During the Chaos Communication Congress 2013 (30C3) we were confronted with the subject of electronic robberies. The first attacks on ATM have already taken place. A comparatively burgeoning security issue is the ISO/IEC 14443 standard, which is also known as the paypass method provided by mastercard. You may want to purchase one of these programmable card readers and walk through a mall - then you are able to credit 10 bucks from each person you meet. Remember how many people are there?
Criminals are enjoying increasingly technological progress and the lack of sensitivity of its users. These effects become clear particularly in the areas of (IT) fraud and the social engineerings. Since criminals are always looking for the weak point in systems, we go after it as well. In most cases, these vulnerabilities are now more based due to gaps in business processes.
A story from Adrian Kingsley-Hughes explains that a former contributor for Gizmodo, Mat Honan, was the original victim of the attack. Hackers were able to access Honan’s iCloud account, and remotely wipe his iPhone, iPad, and MacBook. The original theory was that the hackers used a brute force attack to crack Honan’s iCloud password, but further investigation revealed that social engineering was used to convince Apple the attackers were Honan, and Apple gave them the keys to walk right in.
Funny. Now we are looking for no more gaps in firewalls and web servers but in business processes. A similar behavior is evident when we look at the problem of fraud in the advertising industry. By sending skillful requests to a known advertising platform one is able to receive informations about the internal audit process. This knowledge can be used in order to reconstruct the original audit process. This information can be used equivalently to the knowledge of safety barriers in conventional systems for the purpose of circumvent them.
There is no way to reconstruct an entire internal audit process, it will be surely always missing information, huh?
Unfortunately, there is always a way to handle missing informations. Analogously to the method used in our Fraud Detection API there are also methods allowing us to solve the same is in this case. For example the Advanced Behavioral Appropriateness Metric or this one .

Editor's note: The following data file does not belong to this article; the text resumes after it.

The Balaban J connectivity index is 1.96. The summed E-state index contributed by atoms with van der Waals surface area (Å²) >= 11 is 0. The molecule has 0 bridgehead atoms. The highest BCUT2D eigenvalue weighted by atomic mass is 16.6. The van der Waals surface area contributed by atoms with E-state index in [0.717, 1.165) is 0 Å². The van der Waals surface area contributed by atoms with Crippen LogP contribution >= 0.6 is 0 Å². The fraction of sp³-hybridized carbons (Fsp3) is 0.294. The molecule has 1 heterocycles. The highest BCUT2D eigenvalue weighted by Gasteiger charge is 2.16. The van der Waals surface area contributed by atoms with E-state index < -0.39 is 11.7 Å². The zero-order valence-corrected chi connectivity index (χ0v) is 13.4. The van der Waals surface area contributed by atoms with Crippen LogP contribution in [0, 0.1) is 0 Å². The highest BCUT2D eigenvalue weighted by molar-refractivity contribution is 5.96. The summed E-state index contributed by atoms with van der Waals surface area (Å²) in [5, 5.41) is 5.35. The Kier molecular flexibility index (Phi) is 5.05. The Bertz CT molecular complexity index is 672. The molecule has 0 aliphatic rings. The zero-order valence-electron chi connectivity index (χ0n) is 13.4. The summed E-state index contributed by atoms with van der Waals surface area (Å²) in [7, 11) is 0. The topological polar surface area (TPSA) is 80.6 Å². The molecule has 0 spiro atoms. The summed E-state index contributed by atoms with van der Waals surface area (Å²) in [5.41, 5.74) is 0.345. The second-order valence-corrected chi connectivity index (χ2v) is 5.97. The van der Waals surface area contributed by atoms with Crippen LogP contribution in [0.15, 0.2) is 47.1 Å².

Therefore, we can summarize that an one-sided view on security analysis is no longer sufficient in the current situation. Rather it also requires to involve the non-technical vulnerabilities in complex systems.
How does this non-technical vulnerability look like?
Let me illustrate this with a much simplified Business Process Model example by falling back on a modelling technique called BPMN. BPMN is not directly intended to identify such vulnerabilities but we can misuse the use case.
Lets imagine, we were able to collect the necessary information about the internal audit process of an affiliate platform. Activities with the little wheel in the top left corner represent task which will be done by a technical system. Activities with a person in the top left corner will be executed from a human being.
As a potential attacker or fraudster, we are now able to analyse the path of least resistance. So we notice, when our report has a lower value than 5% we can bypass the review from a accounting manager. Additionally, when the sum is less than 1000$ we are also able to bypass the approval request from a supervisor.
Do you think the example is too abstract?
Alright, lets take another one. Imagine you forgot your password and therefor you request a new one from our iCompany. So you contact the help desk in order to change your password.
You provide your username. Additionally you are asked to identify yourself. With the knowledge how to help desk will verify the identity of the user, a potential hacker may gather the necessary information by checking social networks or public telephone books in order to successfully verify a wrong user identity.
This knowledge is dangerous when dealing with non-sensitized users. But it also allows companies to assess their current business processes to security gaps. Next month, we will launch a profound project in this area and - of course - publish the results like always. Be excited!